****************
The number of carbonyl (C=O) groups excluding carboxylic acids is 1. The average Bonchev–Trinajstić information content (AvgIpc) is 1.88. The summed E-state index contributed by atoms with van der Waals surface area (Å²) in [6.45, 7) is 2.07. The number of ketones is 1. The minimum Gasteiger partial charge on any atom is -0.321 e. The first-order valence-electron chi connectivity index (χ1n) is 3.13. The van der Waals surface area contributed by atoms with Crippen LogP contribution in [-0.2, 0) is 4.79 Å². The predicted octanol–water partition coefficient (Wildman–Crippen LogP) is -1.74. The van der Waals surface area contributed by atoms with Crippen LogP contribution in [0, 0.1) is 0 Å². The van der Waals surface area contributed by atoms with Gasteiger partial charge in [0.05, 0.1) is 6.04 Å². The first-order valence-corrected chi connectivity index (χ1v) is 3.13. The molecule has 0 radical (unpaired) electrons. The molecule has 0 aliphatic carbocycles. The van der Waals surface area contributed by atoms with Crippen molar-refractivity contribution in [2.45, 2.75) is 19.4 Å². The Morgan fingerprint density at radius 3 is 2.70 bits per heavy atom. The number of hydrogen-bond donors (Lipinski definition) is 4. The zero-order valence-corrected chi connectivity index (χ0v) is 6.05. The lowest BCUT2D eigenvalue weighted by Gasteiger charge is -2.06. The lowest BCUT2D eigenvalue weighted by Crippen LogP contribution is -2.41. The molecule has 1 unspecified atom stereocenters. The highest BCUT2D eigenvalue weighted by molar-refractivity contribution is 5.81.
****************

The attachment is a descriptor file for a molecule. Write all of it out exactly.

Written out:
The number of carbonyl (C=O) groups excluding carboxylic acids is 1. The average Bonchev–Trinajstić information content (AvgIpc) is 1.88. The summed E-state index contributed by atoms with van der Waals surface area (Å²) in [6.45, 7) is 2.07. The number of ketones is 1. The minimum Gasteiger partial charge on any atom is -0.321 e. The first-order valence-electron chi connectivity index (χ1n) is 3.13. The van der Waals surface area contributed by atoms with Crippen LogP contribution in [-0.2, 0) is 4.79 Å². The predicted octanol–water partition coefficient (Wildman–Crippen LogP) is -1.74. The van der Waals surface area contributed by atoms with Crippen LogP contribution in [0, 0.1) is 0 Å². The van der Waals surface area contributed by atoms with Gasteiger partial charge in [0.05, 0.1) is 6.04 Å². The first-order valence-corrected chi connectivity index (χ1v) is 3.13. The molecule has 0 radical (unpaired) electrons. The molecule has 0 aliphatic carbocycles. The van der Waals surface area contributed by atoms with Crippen molar-refractivity contribution in [2.45, 2.75) is 19.4 Å². The Morgan fingerprint density at radius 3 is 2.70 bits per heavy atom. The number of hydrogen-bond donors (Lipinski definition) is 4. The zero-order valence-corrected chi connectivity index (χ0v) is 6.05. The lowest BCUT2D eigenvalue weighted by Gasteiger charge is -2.06. The lowest BCUT2D eigenvalue weighted by Crippen LogP contribution is -2.41. The molecule has 1 unspecified atom stereocenters. The highest BCUT2D eigenvalue weighted by molar-refractivity contribution is 5.81.